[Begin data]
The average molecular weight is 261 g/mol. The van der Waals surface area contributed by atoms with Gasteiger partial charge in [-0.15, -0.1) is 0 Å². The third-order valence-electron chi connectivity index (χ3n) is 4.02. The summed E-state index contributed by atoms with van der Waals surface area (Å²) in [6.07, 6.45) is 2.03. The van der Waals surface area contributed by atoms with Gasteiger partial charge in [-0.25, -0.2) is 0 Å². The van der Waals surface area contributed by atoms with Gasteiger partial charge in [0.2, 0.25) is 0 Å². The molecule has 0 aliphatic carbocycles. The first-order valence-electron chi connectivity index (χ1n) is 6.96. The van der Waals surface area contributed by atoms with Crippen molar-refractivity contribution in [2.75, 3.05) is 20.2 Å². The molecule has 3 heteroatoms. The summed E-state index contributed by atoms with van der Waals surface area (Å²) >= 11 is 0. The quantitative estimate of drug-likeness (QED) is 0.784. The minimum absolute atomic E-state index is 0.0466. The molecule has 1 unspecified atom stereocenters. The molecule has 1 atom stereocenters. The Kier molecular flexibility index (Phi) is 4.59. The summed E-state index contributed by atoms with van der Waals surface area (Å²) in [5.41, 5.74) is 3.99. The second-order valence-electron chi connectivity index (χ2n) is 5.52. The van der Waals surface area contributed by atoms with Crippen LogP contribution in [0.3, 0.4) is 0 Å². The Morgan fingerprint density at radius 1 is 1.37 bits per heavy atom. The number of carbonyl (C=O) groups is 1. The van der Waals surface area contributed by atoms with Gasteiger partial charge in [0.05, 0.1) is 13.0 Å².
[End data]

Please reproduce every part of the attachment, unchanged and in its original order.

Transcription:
The average molecular weight is 261 g/mol. The van der Waals surface area contributed by atoms with Gasteiger partial charge in [-0.15, -0.1) is 0 Å². The third-order valence-electron chi connectivity index (χ3n) is 4.02. The summed E-state index contributed by atoms with van der Waals surface area (Å²) in [6.07, 6.45) is 2.03. The van der Waals surface area contributed by atoms with Gasteiger partial charge in [-0.25, -0.2) is 0 Å². The van der Waals surface area contributed by atoms with Gasteiger partial charge in [0.2, 0.25) is 0 Å². The molecule has 0 aliphatic carbocycles. The first-order valence-electron chi connectivity index (χ1n) is 6.96. The van der Waals surface area contributed by atoms with Crippen molar-refractivity contribution in [2.75, 3.05) is 20.2 Å². The molecule has 3 heteroatoms. The summed E-state index contributed by atoms with van der Waals surface area (Å²) >= 11 is 0. The quantitative estimate of drug-likeness (QED) is 0.784. The minimum absolute atomic E-state index is 0.0466. The molecule has 1 unspecified atom stereocenters. The molecule has 1 atom stereocenters. The Kier molecular flexibility index (Phi) is 4.59. The summed E-state index contributed by atoms with van der Waals surface area (Å²) in [5.41, 5.74) is 3.99. The second-order valence-electron chi connectivity index (χ2n) is 5.52. The van der Waals surface area contributed by atoms with Crippen LogP contribution in [0.3, 0.4) is 0 Å². The Morgan fingerprint density at radius 1 is 1.37 bits per heavy atom. The number of carbonyl (C=O) groups is 1. The van der Waals surface area contributed by atoms with Gasteiger partial charge in [0.05, 0.1) is 13.0 Å².